Clearly, everyone needed the sleep. The only people who dragged themselves out of bed before 8 were the horse riders who leave in the morning. Even though I woke up around 7, point blank refused to leave my bed until the noise in the kitchen grew truly intolerable.
The mist that affected us at the previous lodge is in full strength here as well. Since the farm is in a valley, it’s basically hidden underneath a thick layer of fog dancing on the mountains. It makes it very cold, as well as very mystical.
Most of us stick around the lodge in the morning, huddled round the fire while we use the free time to catch up on journal writing, books or just figuring out our next move. Those not doing any activities decide to head to Blue Duck Falls, a three hour round trip which I intend to do after clay pigeon shooting at 1pm.
Two of the girls had booked the ‘Blue Duck Adventure’ through Stray, so were also doing the shooting, in addition to the American who felt he couldn’t celebrate America’s Independence Day without firing a gun. He also admitted to owning a shotgun, so had a clear advantage over the rest of us.
One girl gave it a shot, but chose not to continue as she found the gun too difficult to wield, while another girl who had used one before managed to hit 4 out of 5 targets. I on the other hand, struggled to hit them. I had the stance and I seemed to understand the aiming, but I always fired too soon. My first five clays flew into the field completely untouched.
Thankfully, I at least hit jackpot once the competition round started. My very first shot resulted in a smashed pigeon! I’m still not sure how, but clearly my aiming worked that time. The next four all flew undamaged, but at least I got one. The other two however, managed to both hit 4/5, and went into a bonus round to pick a winner – only for both of them to manage all 3 shots. Since they had to go on the quad safari immediately after and the competition was making them run late, they agreed to a draw.
Since they were heading off and I still a good 4 hours before it would get dark, I decided to go try and see Blue Duck Falls myself in the afternoon. I was joined by Mary-Anne who had missed it earlier by going horse riding, and the two of us headed down the path after the quad. The biggest issue however, turned out to be the mud. It’s thick, constant, and everywhere. The farm offers waterproofs and boots so you don’t have to waste your own, but the quad safari group had taken all the shoes in my size so I was risking my own while MA suffered in several sizes too large. By the end of this trip they and my trousers were completely covered in mud.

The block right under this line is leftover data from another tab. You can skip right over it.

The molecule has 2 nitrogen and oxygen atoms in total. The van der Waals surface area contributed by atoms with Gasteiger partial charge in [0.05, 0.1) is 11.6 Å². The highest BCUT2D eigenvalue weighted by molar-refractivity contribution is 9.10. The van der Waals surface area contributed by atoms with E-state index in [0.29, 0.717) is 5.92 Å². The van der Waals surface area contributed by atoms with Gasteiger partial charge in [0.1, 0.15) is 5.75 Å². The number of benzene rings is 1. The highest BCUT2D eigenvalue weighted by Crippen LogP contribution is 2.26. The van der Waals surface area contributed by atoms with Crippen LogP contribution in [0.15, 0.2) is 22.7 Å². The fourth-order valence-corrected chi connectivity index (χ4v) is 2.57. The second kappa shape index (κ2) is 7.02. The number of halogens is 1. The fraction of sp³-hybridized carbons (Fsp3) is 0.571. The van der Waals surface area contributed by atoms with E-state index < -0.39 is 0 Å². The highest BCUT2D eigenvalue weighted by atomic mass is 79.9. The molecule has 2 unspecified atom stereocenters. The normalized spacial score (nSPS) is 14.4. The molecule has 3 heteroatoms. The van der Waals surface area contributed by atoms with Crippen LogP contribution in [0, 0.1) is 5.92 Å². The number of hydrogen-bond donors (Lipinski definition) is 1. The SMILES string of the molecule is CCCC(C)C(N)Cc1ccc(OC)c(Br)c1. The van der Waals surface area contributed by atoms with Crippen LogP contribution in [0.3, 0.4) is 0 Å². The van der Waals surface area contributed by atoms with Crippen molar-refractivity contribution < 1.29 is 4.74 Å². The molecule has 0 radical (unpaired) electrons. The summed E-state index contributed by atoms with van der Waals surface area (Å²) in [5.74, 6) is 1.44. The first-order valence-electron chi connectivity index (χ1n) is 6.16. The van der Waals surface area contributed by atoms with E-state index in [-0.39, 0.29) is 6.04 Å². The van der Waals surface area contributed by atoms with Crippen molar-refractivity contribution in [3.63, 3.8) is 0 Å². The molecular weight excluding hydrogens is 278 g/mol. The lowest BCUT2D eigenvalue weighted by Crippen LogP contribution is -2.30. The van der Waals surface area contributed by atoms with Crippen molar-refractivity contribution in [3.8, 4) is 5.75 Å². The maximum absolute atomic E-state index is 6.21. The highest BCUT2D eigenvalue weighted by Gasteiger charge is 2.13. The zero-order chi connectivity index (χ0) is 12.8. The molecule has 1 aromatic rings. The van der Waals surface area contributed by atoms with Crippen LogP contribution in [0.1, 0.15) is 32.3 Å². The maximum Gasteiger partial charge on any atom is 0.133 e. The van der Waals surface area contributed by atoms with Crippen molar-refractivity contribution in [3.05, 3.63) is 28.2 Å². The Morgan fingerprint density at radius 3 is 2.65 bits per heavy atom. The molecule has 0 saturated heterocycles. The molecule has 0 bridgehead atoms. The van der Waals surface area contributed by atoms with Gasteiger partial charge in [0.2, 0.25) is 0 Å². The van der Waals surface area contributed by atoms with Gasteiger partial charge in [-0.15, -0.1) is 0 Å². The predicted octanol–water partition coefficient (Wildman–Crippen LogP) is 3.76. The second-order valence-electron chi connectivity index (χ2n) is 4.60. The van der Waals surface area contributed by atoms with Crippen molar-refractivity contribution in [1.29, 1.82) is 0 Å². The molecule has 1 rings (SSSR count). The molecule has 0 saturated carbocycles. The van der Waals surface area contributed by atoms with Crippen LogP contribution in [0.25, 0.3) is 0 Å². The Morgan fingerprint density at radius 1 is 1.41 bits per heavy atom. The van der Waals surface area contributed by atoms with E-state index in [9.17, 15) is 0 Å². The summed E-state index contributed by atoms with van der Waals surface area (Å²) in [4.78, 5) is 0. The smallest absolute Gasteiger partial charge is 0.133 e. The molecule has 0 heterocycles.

That said though, the waterfall is very impressive. It’s easy to miss as the path to the bottom is hidden in the bushes and not very well defined. We took a few wrong turns through the forest before coming across the stairwell heading down to the bottom of the valley…where the quad bikers were waiting, taking turns to kayak down the river.
The valley looks like something out of the lost world. The waterfall is just around the corner, so you can’t properly see it, while the cliffs circle it and create an exotic hideaway. When the kayakers returned, we headed upwards and took a look at the top of the waterfall, hoping to catch sight of them – but it was too wet and scummy. I remembered what happened last time I took on a waterfall in Thailand, thank you.
We managed to head back in less than an hour (a good 20 minutes quicker than it took us to get there), and headed back to the lodge. We’re having a communal meal tonight, with everyone pitching in $9 for bangers, mash and brownie, before having to have an early night – have to be up and out for 6am in order to do the Tongariro Crossing…